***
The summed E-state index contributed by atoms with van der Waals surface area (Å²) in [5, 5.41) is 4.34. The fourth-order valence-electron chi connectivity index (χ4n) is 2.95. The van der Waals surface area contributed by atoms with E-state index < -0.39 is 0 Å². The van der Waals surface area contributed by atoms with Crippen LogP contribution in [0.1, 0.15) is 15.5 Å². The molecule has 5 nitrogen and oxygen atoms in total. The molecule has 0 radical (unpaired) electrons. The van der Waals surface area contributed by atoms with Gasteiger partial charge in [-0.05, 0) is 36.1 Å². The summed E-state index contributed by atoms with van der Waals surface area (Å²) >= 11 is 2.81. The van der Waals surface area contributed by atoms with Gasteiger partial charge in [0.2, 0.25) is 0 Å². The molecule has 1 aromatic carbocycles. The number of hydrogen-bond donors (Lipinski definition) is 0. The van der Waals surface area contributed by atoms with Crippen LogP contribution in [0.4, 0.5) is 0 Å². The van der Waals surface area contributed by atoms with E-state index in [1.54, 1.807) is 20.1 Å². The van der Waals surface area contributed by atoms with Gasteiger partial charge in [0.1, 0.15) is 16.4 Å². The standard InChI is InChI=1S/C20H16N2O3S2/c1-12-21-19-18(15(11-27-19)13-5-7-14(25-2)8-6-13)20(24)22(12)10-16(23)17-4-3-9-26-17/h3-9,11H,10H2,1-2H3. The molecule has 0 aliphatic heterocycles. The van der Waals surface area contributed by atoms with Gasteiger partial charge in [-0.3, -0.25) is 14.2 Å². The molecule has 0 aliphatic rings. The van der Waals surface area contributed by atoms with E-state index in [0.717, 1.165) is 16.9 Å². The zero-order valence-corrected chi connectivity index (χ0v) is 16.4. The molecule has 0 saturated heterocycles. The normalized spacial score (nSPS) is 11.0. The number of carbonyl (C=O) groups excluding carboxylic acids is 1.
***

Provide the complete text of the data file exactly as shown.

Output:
The summed E-state index contributed by atoms with van der Waals surface area (Å²) in [5, 5.41) is 4.34. The fourth-order valence-electron chi connectivity index (χ4n) is 2.95. The van der Waals surface area contributed by atoms with E-state index < -0.39 is 0 Å². The van der Waals surface area contributed by atoms with Crippen LogP contribution in [0.1, 0.15) is 15.5 Å². The molecule has 5 nitrogen and oxygen atoms in total. The molecule has 0 radical (unpaired) electrons. The van der Waals surface area contributed by atoms with Gasteiger partial charge in [-0.05, 0) is 36.1 Å². The summed E-state index contributed by atoms with van der Waals surface area (Å²) >= 11 is 2.81. The van der Waals surface area contributed by atoms with Gasteiger partial charge in [0.2, 0.25) is 0 Å². The molecule has 1 aromatic carbocycles. The number of hydrogen-bond donors (Lipinski definition) is 0. The van der Waals surface area contributed by atoms with Crippen LogP contribution in [0.4, 0.5) is 0 Å². The van der Waals surface area contributed by atoms with E-state index in [1.54, 1.807) is 20.1 Å². The van der Waals surface area contributed by atoms with Gasteiger partial charge in [0.1, 0.15) is 16.4 Å². The standard InChI is InChI=1S/C20H16N2O3S2/c1-12-21-19-18(15(11-27-19)13-5-7-14(25-2)8-6-13)20(24)22(12)10-16(23)17-4-3-9-26-17/h3-9,11H,10H2,1-2H3. The molecule has 0 aliphatic heterocycles. The van der Waals surface area contributed by atoms with Gasteiger partial charge in [-0.3, -0.25) is 14.2 Å². The molecule has 0 aliphatic rings. The van der Waals surface area contributed by atoms with E-state index in [0.717, 1.165) is 16.9 Å². The zero-order valence-corrected chi connectivity index (χ0v) is 16.4. The molecule has 0 saturated heterocycles. The normalized spacial score (nSPS) is 11.0. The number of carbonyl (C=O) groups excluding carboxylic acids is 1.